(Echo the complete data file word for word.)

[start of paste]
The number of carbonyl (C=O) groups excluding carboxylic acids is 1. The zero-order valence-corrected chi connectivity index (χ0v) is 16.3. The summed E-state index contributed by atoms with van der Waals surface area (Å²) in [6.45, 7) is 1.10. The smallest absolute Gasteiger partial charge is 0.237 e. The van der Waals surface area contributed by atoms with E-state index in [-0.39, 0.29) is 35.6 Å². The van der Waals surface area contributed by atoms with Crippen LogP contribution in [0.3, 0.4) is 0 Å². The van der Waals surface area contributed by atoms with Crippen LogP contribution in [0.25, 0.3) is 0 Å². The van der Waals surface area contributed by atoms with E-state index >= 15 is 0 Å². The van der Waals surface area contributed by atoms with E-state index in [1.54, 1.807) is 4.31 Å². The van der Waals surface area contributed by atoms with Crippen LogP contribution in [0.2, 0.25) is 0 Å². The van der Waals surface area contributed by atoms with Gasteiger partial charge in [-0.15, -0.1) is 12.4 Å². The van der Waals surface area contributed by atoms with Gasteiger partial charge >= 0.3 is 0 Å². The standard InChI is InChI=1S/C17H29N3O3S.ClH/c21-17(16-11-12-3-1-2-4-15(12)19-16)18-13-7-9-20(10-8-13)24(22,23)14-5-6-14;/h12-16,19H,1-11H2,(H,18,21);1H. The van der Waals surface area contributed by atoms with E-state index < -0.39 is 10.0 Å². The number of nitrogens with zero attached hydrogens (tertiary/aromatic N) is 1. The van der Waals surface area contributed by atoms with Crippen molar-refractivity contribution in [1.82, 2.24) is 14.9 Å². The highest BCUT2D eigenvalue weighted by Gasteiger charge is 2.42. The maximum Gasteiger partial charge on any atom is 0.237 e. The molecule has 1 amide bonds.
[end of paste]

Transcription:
The number of carbonyl (C=O) groups excluding carboxylic acids is 1. The zero-order valence-corrected chi connectivity index (χ0v) is 16.3. The summed E-state index contributed by atoms with van der Waals surface area (Å²) in [6.45, 7) is 1.10. The smallest absolute Gasteiger partial charge is 0.237 e. The van der Waals surface area contributed by atoms with E-state index in [-0.39, 0.29) is 35.6 Å². The van der Waals surface area contributed by atoms with Crippen LogP contribution in [0.3, 0.4) is 0 Å². The van der Waals surface area contributed by atoms with Crippen LogP contribution in [0.25, 0.3) is 0 Å². The van der Waals surface area contributed by atoms with E-state index >= 15 is 0 Å². The van der Waals surface area contributed by atoms with E-state index in [1.54, 1.807) is 4.31 Å². The van der Waals surface area contributed by atoms with Crippen LogP contribution in [0.2, 0.25) is 0 Å². The van der Waals surface area contributed by atoms with Gasteiger partial charge in [-0.15, -0.1) is 12.4 Å². The van der Waals surface area contributed by atoms with Gasteiger partial charge >= 0.3 is 0 Å². The standard InChI is InChI=1S/C17H29N3O3S.ClH/c21-17(16-11-12-3-1-2-4-15(12)19-16)18-13-7-9-20(10-8-13)24(22,23)14-5-6-14;/h12-16,19H,1-11H2,(H,18,21);1H. The van der Waals surface area contributed by atoms with E-state index < -0.39 is 10.0 Å². The number of nitrogens with zero attached hydrogens (tertiary/aromatic N) is 1. The van der Waals surface area contributed by atoms with Crippen molar-refractivity contribution in [1.82, 2.24) is 14.9 Å². The highest BCUT2D eigenvalue weighted by Gasteiger charge is 2.42. The maximum Gasteiger partial charge on any atom is 0.237 e. The molecule has 1 amide bonds.